13וְהֵסִ֩ירָה֩ אֶת־שִׂמְלַ֨ת שִׁבְיָ֜הּ מֵעָלֶ֗יהָ וְיָֽשְׁבָה֙ בְּבֵיתֶ֔ךָ וּבָֽכְתָ֛ה אֶת־אָבִ֥יהָ וְאֶת־אִמָּ֖הּ יֶ֣רַח יָמִ֑ים
וְאַ֨חַר כֵּ֜ן תָּב֤וֹא אֵלֶ֙יהָ֙ וּבְעַלְתָּ֔הּ וְהָיְתָ֥ה לְךָ֖ לְאִשָּֽׁה׃
and discard her captive’s garb. She shall spend a month’s
time in your house lamenting her father and mother; after that you may come to her and possess her, and she shall be your wife.
14וְהָיָ֞ה אִם־לֹ֧א חָפַ֣צְתָּ בָּ֗הּ וְשִׁלַּחְתָּהּ֙ לְנַפְשָׁ֔הּ וּמָכֹ֥ר לֹא־תִמְכְּרֶ֖נָּה בַּכָּ֑סֶף לֹא־תִתְעַמֵּ֣ר בָּ֔הּ
תַּ֖חַת אֲשֶׁ֥ר עִנִּיתָֽהּ׃ (ס)
Then, should you no longer want her, you must release her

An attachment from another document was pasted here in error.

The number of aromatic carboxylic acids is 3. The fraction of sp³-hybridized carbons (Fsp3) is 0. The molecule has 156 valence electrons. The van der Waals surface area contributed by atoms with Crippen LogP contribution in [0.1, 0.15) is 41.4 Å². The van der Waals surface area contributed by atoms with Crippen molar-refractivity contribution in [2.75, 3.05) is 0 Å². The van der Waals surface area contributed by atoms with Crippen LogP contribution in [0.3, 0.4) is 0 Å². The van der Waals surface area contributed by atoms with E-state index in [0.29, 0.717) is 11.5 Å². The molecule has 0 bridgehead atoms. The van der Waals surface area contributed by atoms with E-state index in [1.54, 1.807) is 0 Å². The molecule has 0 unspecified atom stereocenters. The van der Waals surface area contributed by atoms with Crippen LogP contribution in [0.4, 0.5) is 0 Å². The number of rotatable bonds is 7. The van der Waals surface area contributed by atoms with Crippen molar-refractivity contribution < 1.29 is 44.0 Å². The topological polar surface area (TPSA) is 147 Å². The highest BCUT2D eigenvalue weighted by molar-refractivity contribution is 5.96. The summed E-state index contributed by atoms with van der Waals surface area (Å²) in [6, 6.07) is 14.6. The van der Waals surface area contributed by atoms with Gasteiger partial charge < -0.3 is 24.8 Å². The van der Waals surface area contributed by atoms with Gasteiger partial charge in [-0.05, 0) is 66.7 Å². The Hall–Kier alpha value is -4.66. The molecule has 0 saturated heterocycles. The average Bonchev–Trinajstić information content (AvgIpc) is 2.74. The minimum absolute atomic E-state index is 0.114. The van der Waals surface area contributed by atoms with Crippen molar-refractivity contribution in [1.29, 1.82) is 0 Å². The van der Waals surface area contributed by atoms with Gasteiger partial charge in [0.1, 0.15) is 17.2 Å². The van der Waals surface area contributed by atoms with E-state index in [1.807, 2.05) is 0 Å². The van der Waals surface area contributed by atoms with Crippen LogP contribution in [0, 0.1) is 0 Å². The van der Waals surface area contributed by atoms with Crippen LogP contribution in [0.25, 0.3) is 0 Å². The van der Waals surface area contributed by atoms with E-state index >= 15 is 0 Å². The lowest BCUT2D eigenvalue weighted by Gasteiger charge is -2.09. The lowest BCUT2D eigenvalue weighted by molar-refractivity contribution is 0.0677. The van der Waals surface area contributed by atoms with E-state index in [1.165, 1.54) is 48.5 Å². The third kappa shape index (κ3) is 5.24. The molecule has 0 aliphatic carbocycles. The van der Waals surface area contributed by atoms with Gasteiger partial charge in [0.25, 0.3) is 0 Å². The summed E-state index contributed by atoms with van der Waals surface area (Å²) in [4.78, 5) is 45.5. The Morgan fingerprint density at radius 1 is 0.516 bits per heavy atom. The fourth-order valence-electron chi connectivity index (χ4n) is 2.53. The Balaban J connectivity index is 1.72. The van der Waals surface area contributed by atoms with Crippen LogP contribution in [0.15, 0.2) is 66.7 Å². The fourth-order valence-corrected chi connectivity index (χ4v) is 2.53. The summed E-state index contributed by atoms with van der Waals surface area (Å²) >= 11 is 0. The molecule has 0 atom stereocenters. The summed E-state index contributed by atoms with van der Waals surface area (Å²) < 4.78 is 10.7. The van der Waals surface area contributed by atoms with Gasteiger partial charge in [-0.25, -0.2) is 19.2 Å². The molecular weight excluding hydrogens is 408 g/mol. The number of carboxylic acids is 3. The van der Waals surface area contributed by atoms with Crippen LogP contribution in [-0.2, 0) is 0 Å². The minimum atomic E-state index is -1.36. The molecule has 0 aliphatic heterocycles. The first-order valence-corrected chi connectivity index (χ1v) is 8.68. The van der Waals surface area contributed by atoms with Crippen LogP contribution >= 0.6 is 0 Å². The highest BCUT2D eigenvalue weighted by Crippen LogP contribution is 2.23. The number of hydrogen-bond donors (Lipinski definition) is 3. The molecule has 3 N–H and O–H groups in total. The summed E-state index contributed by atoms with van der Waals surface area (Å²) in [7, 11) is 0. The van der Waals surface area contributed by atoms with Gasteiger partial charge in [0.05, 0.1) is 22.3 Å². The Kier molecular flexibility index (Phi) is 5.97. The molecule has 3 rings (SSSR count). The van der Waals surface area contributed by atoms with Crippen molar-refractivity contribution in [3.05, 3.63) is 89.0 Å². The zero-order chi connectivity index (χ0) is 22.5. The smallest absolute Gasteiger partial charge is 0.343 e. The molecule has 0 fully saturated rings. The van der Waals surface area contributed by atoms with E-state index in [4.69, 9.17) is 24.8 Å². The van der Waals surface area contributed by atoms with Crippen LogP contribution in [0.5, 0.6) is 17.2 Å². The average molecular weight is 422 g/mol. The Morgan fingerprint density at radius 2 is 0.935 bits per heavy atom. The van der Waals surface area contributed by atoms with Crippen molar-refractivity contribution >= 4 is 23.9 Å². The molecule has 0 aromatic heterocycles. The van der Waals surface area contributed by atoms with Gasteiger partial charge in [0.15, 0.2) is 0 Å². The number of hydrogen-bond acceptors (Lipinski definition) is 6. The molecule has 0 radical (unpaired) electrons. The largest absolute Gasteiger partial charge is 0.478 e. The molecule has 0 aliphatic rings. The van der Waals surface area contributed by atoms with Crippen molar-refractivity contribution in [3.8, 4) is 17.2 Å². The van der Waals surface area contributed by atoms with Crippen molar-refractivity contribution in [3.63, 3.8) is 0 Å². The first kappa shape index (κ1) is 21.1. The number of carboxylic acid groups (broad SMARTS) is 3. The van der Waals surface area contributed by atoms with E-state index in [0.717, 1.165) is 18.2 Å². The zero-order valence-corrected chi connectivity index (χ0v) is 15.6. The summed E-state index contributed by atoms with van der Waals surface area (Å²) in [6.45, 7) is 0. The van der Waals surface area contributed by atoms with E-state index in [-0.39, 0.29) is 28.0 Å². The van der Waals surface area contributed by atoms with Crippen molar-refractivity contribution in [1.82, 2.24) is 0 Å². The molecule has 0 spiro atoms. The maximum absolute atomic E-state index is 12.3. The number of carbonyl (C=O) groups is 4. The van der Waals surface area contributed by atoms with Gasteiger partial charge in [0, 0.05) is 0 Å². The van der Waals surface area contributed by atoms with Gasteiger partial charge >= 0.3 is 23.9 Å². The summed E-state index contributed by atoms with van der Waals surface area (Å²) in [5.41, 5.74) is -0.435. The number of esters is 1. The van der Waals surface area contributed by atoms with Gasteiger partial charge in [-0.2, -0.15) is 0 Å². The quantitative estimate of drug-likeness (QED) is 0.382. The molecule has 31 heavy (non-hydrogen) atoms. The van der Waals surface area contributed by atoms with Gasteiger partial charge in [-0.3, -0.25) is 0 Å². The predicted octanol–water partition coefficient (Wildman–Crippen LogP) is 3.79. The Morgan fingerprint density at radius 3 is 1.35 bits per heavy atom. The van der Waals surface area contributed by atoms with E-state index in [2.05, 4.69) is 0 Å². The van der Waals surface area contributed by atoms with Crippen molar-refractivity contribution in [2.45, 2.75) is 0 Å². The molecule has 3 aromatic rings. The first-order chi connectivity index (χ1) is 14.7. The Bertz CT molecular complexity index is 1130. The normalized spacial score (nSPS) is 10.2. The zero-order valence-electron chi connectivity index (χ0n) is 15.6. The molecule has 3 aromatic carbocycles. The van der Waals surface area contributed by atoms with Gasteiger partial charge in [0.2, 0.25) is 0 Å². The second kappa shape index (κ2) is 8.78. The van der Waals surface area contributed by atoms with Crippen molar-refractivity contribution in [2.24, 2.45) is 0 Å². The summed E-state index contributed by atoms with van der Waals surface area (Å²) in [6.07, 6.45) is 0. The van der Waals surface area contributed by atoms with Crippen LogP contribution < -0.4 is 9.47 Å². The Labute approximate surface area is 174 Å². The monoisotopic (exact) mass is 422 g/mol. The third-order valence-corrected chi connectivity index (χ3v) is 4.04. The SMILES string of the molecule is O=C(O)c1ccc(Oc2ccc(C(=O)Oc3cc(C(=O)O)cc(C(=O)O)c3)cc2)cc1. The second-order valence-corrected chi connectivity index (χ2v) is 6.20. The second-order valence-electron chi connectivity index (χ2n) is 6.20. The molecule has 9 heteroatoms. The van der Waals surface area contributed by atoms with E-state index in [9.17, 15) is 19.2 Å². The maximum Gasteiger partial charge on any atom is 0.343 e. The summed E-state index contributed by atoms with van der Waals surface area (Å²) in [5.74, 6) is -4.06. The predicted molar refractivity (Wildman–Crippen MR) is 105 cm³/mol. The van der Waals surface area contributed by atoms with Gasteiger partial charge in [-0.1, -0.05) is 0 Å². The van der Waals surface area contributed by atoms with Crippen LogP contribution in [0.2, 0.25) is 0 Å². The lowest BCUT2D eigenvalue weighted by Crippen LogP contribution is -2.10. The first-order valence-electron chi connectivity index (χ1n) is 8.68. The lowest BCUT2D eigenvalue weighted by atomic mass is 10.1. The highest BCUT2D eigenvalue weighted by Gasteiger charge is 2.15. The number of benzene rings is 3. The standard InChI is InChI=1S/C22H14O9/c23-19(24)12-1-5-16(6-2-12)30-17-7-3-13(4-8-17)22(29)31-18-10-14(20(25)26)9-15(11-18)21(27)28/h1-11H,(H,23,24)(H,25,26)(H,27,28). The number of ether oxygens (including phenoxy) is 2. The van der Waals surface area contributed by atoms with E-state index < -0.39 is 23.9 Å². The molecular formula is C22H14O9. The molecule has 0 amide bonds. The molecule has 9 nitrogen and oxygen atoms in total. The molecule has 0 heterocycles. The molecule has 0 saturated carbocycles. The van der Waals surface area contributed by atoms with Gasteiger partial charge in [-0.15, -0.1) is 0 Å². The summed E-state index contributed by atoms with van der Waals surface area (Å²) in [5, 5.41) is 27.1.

outright. You must not sell her for money: since you had your will of her, you must not enslave her.
The text speaks directly to a man in a position of power, and asserts that this power is literally God-given “נְתָנ֞וֹ ה”. The Torah offers instructions for the appropriate way for this man to take sexual ownership over the women of a defeated enemy society.